Communication and Culture | Globalization of Media (Topic: Space, Place, and Media Technologies in a Global Context)
C652 | 26085 | Deboer, S.

Th, 4:00 PM-6:30 PM, 800 E. 3rd St. – room 272
Required film screening: W, 7:15 PM-10:15 PM, SE 140

Open to Graduates Only!

Instructor: Stephanie Deboer
Office: 800 E. 3rd St. – room 251
Phone: 856-3708

The goal of this course is to encourage new critical imaginings on
the relationship among film and media technologies, the production
of space and the power dynamics that construct cities in a global
context.  In the interest of interrogating how the theories of the
course might be “located” within a particular geographic arena,
screenings and discussions will focus on cities of the Asia
Pacific.  It is expected, however, that students will pursue
research projects linked to any socio-geographic context of interest
to them.

This course interrogates a growing body of scholarship on global
space, urban landscapes and media technologies against recent
representations of and interventions into the Asia Pacific city in
film and media.  From the last few decades of the 20th century,
urban centers of the Asia Pacific region have emerged as sites
constructed, as Rolando Tolantino has phrased, in a “drive for
progress.” During this same period, the English language academy has
witnessed a rise in theorizations of the built environment, urban
space and mediated experience.  What do these two fields have to say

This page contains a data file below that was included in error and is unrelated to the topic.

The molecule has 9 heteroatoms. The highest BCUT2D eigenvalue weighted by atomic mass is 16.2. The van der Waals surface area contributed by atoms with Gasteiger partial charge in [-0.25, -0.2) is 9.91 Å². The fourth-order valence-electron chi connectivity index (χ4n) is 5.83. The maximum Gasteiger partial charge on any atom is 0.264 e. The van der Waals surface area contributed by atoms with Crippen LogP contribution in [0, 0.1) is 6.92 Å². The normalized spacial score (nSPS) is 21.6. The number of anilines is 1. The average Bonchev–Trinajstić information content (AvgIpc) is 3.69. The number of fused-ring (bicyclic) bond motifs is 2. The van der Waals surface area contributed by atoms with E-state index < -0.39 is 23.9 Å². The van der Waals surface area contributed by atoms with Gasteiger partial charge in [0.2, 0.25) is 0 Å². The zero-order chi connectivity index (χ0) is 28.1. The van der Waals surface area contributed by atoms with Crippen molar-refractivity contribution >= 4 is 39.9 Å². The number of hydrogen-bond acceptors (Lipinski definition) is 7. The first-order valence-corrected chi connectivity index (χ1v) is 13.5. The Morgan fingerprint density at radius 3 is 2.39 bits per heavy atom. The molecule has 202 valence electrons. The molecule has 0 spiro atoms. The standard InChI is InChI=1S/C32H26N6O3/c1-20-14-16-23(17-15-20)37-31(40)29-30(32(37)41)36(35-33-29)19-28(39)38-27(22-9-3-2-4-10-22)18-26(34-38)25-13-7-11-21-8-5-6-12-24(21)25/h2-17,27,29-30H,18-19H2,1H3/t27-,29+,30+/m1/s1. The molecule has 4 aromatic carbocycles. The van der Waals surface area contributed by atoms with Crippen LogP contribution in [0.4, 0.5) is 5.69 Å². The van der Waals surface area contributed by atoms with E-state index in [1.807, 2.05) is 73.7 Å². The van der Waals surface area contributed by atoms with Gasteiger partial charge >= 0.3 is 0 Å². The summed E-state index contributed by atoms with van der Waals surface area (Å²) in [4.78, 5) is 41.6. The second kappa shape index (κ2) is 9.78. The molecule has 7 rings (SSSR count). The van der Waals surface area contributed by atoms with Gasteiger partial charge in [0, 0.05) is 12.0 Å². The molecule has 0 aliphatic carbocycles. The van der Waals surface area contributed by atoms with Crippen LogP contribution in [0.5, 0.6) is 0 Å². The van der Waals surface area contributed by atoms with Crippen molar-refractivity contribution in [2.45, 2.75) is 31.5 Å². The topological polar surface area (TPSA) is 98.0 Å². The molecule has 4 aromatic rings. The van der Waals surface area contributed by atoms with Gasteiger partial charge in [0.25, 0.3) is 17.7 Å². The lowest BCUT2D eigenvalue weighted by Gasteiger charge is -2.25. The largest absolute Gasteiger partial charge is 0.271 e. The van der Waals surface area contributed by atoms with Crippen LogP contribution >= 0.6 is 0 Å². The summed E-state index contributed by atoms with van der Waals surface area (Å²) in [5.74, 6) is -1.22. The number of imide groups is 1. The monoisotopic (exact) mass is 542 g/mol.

to each other?  How might such theories help us to understand
particular urban experiences in the Asia Pacific? How might
attention to film and media representations in the Asia Pacific
provide a corrective to scholarship that can be uncritical of
the “location” through which it is produced?  And how might both
help (or not help) us to see what lies between or below
seemingly “globalized” spaces – geometries of memory, sexuality,
gender, trauma or diaspora.

Readings will address these theoretical concerns from such
disciplines as film and media studies, critical geography,
anthropology, sociology, feminist critiques of technology,
architecture, urban studies, new media studies, postcolonial studies
and transnational theory.

Students will leave this course:
• Able to critically engage with theories of space, place and media
technologies from a wide range of interdisciplinary contexts.

• Conversant in the dynamics among film and media technologies,
representation and urban space and development in the Asia Pacific.

• Prepared to pursue original research projects (of any socio-
geographic context of interest to them).